White's paintings are preserved in the British Museum and nearly 10 years ago were on tour, including a visit to the NC Museum of History, which Susan & I attended - BOY, these are much better seen 'in person' and are in remarkable condition for watercolors from the late 16th century! Pics below are just a few of the examples of White's art - some are the paintings while others are engravings, especially from Theodor de Bry, as described in the quotes below.

    Finally, David Stick (1919-2009), a resident of the Outer Banks of North Carolina, and a local historian who has written a number of books about the Banks - I own several of his publications, including the one shown below, Roanoke Island - The Beginnings of English America (1983, almost 400 years after the colony was started) - if you plan to visit the island, then the book is highly recommended. Dave :)

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  4. scifan57

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  5. giradman

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    Scifan.. - great link - thanks! I had not really kept track of that research, just so much going on in this area of the USA concerning historic origins and relationships - I guess someone needs to update Stick's book w/ another chapter? Dave :)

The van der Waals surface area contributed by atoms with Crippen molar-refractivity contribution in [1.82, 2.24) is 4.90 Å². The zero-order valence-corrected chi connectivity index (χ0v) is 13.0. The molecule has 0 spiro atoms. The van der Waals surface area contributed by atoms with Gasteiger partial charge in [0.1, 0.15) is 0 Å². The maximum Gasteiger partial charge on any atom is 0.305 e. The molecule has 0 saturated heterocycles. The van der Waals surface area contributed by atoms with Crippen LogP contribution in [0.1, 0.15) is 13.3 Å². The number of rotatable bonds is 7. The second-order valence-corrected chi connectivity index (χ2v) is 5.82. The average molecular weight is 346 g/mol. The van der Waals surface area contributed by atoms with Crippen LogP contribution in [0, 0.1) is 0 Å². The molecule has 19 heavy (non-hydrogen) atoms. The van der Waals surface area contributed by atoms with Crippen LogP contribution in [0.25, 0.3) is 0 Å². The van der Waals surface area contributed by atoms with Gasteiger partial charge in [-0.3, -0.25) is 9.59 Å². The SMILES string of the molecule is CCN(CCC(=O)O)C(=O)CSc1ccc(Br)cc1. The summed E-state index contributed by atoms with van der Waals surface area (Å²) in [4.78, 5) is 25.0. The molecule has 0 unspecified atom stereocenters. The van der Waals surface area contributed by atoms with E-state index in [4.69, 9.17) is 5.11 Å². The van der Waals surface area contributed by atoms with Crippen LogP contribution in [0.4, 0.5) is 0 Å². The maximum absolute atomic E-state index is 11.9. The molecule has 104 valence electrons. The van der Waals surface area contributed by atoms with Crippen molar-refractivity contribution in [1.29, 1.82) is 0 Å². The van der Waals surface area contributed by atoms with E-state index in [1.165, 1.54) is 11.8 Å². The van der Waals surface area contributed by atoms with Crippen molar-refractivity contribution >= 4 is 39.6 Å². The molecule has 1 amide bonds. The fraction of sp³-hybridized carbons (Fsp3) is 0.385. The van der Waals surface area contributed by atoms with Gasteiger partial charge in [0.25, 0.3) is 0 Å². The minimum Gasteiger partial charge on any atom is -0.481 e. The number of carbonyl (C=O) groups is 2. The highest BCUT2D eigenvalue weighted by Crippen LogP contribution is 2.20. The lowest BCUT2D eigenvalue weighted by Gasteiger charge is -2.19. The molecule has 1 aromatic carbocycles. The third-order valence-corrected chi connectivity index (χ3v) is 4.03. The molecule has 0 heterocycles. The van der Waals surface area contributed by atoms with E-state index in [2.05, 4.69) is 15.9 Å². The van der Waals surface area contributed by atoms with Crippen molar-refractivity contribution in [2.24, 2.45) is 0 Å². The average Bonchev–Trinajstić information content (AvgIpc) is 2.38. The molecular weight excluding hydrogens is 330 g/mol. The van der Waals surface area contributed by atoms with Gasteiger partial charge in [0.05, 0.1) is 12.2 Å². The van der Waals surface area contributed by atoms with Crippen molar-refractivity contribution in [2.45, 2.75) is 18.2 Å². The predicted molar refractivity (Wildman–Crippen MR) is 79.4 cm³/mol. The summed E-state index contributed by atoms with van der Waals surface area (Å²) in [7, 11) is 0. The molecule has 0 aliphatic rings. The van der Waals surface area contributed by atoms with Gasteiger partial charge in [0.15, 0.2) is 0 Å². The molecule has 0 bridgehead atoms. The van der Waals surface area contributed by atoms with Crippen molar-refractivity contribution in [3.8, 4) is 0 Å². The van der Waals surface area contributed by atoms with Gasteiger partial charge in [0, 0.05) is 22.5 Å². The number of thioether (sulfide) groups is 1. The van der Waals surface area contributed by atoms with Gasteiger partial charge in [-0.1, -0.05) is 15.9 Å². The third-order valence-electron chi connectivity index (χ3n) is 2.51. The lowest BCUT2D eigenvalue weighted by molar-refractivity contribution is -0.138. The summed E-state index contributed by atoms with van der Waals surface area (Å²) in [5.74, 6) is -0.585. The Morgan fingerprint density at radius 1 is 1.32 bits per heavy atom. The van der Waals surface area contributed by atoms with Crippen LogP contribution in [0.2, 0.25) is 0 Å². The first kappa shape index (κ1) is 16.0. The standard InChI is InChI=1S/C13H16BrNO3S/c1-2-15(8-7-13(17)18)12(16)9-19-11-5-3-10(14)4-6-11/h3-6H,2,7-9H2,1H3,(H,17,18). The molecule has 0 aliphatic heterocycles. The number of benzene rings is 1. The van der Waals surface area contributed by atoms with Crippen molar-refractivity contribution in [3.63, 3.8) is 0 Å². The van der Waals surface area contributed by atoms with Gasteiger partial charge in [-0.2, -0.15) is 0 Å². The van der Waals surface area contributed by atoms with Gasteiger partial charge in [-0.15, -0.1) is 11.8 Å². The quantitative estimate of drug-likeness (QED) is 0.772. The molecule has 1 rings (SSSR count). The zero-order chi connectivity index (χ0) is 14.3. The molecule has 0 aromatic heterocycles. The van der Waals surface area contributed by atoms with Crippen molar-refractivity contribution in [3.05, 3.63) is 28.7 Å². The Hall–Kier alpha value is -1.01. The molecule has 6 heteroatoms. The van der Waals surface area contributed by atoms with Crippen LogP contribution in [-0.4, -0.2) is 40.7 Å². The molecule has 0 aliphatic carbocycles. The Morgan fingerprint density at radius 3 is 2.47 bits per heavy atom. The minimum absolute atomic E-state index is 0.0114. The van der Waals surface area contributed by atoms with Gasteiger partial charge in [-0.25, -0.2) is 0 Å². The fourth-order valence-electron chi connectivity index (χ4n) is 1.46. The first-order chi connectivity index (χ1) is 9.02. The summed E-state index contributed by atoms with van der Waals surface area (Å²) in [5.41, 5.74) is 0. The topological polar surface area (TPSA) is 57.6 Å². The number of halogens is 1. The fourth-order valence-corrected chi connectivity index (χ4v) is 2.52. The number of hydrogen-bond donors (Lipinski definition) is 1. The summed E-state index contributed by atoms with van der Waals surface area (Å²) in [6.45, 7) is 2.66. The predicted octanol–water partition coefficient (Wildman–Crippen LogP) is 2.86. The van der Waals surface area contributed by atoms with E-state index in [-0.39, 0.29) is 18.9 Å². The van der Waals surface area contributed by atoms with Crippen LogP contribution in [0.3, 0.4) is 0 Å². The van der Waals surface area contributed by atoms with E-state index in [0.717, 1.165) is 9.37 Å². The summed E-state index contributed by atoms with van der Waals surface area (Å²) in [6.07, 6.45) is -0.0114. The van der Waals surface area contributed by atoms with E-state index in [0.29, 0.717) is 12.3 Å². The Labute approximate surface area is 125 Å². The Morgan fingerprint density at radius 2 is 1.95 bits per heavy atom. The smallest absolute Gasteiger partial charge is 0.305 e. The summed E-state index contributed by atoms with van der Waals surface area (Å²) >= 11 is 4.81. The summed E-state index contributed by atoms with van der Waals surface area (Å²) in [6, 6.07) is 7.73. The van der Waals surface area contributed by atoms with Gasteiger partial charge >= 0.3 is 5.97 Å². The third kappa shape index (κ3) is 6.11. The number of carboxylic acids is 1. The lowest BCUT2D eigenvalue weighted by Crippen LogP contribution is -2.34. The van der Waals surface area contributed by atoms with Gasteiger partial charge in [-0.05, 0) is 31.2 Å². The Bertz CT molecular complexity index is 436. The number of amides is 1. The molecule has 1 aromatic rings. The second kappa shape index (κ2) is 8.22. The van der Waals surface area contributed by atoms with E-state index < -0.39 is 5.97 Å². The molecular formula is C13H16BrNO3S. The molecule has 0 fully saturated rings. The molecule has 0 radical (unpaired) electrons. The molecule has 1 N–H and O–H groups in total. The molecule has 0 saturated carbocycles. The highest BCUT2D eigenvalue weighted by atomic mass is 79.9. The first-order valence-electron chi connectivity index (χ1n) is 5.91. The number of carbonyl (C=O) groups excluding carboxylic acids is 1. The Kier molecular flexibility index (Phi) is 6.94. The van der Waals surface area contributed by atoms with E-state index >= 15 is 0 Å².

6. scifan57

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    In a sense it's no longer a lost colony anymore since we now know the fate of some of the colonists. It'll be interesting if further research reveals if there are any living descendants of these colonists.
     
  7. giradman

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    Well, you're right w/ the finding of Virginia Dare - stated that she died at about 20 y/o - I imagine if those 'lost colonists' were enslaved, could she have reproduced? Would require a lot of further (and expensive) research, but who knows? Dave :)
     
  8. giradman

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    Outer Banks North Carolina - Part 1